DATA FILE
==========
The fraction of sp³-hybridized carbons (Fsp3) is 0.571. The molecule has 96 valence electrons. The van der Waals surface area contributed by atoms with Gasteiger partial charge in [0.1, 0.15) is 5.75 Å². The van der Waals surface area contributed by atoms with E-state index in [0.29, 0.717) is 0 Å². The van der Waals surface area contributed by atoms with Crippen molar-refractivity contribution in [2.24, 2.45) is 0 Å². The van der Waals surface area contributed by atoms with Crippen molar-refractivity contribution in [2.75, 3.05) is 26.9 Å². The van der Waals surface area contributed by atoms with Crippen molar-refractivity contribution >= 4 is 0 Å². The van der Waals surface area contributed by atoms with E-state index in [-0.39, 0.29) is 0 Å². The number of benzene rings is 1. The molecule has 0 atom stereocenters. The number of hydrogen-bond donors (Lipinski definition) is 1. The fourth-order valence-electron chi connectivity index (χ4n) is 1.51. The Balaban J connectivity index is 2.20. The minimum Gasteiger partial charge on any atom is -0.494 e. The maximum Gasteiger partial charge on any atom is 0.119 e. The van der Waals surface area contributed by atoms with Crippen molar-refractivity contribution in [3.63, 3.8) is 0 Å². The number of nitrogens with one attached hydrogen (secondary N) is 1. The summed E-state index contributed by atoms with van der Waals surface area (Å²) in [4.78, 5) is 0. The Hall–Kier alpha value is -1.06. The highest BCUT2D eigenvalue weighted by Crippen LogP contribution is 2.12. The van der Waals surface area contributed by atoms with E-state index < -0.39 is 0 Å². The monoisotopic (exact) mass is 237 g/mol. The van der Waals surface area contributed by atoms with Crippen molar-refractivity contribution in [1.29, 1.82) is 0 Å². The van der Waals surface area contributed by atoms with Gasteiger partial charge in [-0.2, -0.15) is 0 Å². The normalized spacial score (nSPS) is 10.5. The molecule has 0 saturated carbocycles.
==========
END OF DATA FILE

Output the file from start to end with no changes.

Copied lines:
The fraction of sp³-hybridized carbons (Fsp3) is 0.571. The molecule has 96 valence electrons. The van der Waals surface area contributed by atoms with Gasteiger partial charge in [0.1, 0.15) is 5.75 Å². The van der Waals surface area contributed by atoms with E-state index in [0.29, 0.717) is 0 Å². The van der Waals surface area contributed by atoms with Crippen molar-refractivity contribution in [2.24, 2.45) is 0 Å². The van der Waals surface area contributed by atoms with Crippen molar-refractivity contribution in [2.75, 3.05) is 26.9 Å². The van der Waals surface area contributed by atoms with Crippen molar-refractivity contribution >= 4 is 0 Å². The van der Waals surface area contributed by atoms with E-state index in [-0.39, 0.29) is 0 Å². The number of benzene rings is 1. The molecule has 0 atom stereocenters. The number of hydrogen-bond donors (Lipinski definition) is 1. The fourth-order valence-electron chi connectivity index (χ4n) is 1.51. The Balaban J connectivity index is 2.20. The minimum Gasteiger partial charge on any atom is -0.494 e. The maximum Gasteiger partial charge on any atom is 0.119 e. The van der Waals surface area contributed by atoms with Crippen molar-refractivity contribution in [3.63, 3.8) is 0 Å². The number of nitrogens with one attached hydrogen (secondary N) is 1. The summed E-state index contributed by atoms with van der Waals surface area (Å²) in [4.78, 5) is 0. The Hall–Kier alpha value is -1.06. The highest BCUT2D eigenvalue weighted by Crippen LogP contribution is 2.12. The van der Waals surface area contributed by atoms with E-state index < -0.39 is 0 Å². The monoisotopic (exact) mass is 237 g/mol. The van der Waals surface area contributed by atoms with Crippen molar-refractivity contribution in [1.29, 1.82) is 0 Å². The van der Waals surface area contributed by atoms with Gasteiger partial charge in [-0.2, -0.15) is 0 Å². The normalized spacial score (nSPS) is 10.5. The molecule has 0 saturated carbocycles.